I have been asked to share with you my ‘techniques’ and ‘equipment’ used when pricking out plants / seedlings from a full sized seed tray into individual cell trays.
So, I decided to use a tray that had the least amount of seedlings in so that it was easy for everyone to see the process. Now, before I begin, please remember that this method does not work well for plants that are adverse to plant disturbance such as POPPIES and other root sensitive plants.
My tray of choice today was DIANTHUS ‘Panda’. These were seeds that I had collected from plants I had grown in my own garden (and Mums) last year and if I am honest, I was not all together impressed by the germination rate.
To start with, I began with a tray of seedlings and a 40 cell tray with fresh, healthy compost.
I have been asked a number of times what equipment I use to ‘prick out’ my plants and, it’s a rather expensive tool….not!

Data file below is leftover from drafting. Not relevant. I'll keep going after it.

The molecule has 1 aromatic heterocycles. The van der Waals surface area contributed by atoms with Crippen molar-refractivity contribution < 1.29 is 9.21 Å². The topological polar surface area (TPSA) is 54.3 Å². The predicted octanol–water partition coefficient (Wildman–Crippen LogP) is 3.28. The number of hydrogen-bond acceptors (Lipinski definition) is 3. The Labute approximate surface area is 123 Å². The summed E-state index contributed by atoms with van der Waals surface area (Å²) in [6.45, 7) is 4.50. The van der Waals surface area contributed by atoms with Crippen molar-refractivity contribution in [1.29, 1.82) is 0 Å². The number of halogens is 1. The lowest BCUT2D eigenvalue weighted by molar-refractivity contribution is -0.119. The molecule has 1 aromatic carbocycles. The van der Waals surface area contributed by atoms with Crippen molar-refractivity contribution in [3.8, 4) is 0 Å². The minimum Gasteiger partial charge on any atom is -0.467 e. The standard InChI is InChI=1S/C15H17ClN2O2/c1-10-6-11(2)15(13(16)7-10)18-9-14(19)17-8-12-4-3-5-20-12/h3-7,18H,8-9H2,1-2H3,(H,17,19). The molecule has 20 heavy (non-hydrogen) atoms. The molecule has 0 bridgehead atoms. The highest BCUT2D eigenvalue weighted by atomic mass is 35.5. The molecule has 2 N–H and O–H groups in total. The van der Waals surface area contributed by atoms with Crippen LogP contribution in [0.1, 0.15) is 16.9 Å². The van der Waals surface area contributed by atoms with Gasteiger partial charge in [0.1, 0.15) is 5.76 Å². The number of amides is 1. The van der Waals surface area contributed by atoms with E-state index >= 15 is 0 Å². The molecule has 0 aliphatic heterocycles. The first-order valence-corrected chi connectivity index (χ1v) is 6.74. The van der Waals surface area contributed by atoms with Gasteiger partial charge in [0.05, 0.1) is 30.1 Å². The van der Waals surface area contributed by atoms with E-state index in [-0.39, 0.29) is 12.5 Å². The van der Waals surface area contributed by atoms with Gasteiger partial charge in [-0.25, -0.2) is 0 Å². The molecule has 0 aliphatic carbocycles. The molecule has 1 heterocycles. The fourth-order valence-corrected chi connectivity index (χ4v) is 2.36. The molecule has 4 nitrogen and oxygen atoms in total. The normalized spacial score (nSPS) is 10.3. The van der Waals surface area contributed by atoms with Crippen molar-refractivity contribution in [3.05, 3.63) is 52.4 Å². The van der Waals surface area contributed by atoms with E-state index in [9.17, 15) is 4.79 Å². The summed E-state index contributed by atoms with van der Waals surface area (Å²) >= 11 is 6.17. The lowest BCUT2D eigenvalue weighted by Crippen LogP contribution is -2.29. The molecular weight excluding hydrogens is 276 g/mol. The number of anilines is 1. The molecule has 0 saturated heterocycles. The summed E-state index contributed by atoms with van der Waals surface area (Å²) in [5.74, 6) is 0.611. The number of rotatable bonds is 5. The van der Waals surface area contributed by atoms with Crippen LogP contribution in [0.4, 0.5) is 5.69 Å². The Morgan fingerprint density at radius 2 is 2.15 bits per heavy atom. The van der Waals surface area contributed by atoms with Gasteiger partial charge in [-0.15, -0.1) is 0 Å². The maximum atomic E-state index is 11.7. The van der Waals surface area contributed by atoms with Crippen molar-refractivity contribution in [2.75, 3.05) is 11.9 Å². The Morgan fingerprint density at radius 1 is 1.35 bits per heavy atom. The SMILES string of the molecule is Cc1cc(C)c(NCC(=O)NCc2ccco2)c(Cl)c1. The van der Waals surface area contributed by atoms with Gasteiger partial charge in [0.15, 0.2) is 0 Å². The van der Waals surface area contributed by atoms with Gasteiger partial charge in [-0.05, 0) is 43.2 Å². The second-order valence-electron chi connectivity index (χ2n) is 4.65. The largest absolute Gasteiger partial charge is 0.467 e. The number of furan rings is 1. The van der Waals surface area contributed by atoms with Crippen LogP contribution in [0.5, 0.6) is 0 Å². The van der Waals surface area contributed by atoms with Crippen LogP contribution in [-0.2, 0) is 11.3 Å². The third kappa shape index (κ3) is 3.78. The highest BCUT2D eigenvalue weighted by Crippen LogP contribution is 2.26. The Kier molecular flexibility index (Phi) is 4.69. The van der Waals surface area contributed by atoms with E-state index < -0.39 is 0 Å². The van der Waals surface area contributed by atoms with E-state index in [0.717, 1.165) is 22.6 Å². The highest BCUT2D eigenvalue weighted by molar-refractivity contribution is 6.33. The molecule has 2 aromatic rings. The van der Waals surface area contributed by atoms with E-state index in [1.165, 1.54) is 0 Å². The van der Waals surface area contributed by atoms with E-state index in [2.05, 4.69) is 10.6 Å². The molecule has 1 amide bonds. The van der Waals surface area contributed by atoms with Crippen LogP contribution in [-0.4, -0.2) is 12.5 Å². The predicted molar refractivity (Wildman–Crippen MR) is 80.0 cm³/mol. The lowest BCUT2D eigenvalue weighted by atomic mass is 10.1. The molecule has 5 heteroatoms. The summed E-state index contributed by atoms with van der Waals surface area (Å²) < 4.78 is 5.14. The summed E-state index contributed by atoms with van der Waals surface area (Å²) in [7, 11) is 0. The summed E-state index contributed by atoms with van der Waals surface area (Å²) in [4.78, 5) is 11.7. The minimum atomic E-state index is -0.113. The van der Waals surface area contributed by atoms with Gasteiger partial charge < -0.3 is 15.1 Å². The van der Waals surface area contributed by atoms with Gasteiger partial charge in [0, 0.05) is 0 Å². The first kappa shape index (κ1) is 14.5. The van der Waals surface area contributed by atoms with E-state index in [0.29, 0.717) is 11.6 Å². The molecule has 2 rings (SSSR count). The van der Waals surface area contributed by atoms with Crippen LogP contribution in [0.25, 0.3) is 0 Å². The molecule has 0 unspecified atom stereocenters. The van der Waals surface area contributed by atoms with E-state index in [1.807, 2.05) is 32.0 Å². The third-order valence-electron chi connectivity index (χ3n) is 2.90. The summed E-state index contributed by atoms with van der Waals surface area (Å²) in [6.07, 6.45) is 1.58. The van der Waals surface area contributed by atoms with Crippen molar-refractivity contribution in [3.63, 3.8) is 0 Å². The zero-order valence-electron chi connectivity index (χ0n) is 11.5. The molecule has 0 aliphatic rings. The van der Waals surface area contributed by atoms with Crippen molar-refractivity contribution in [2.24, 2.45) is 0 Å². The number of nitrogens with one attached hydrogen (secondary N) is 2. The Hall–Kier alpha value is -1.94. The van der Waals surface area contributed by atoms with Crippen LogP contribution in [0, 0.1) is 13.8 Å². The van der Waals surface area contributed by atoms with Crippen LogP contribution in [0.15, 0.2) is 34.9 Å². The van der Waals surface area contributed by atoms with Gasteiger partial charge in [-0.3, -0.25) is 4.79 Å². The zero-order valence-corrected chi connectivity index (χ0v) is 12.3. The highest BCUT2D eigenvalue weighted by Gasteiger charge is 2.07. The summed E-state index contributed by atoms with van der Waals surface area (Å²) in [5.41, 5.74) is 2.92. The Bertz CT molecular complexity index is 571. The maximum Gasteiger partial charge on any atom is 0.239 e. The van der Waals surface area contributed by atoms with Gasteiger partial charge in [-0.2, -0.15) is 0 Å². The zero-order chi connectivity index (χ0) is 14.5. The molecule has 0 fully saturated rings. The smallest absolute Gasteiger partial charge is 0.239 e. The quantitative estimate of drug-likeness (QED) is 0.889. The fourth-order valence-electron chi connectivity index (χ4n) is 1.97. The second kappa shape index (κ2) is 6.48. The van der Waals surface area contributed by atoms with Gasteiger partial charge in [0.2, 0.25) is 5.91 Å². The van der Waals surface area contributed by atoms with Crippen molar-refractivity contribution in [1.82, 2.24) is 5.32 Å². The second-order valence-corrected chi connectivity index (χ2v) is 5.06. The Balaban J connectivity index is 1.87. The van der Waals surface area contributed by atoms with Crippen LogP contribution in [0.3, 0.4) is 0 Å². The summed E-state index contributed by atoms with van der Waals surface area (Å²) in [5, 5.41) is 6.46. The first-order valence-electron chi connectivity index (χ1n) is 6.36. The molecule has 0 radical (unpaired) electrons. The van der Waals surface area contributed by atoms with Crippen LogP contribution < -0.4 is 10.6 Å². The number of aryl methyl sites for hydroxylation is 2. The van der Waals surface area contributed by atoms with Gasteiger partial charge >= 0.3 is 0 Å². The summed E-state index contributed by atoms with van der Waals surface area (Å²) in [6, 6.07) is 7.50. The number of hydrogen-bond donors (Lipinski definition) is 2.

I am sure you can find one of these in most cutlery drawers 😉
It is best to try and do this before the root systems become too entangled because this can take hours, be very frustrating and will inevitably end up with a number if damaged seedlings.
Firstly, I insert the fork gently into the soil, not directly underneath the seedling to reduce possibility of damage, but a little ways away and use the fork to lift out the plant.
I have done this hundreds of times and I have found that by lifting all of the seedlings out and piling them up before trying to transplant them allows you to inspect them better. Note: don’t try and do this on a sunny afternoon sat in the garden, I made the unfortunate mistake of doing this once and all the seedlings dried out before I had finished pricking them out!!
Once all of the seedlings are out, I knock off as much of the loose soil from the roots that I can before I put them into their new cell tray or pot. This way, you get to have a good look at the root system and make sure it’s healthy.
Once their ready, I gently insert them into their new home and give them a good watering in, simples!!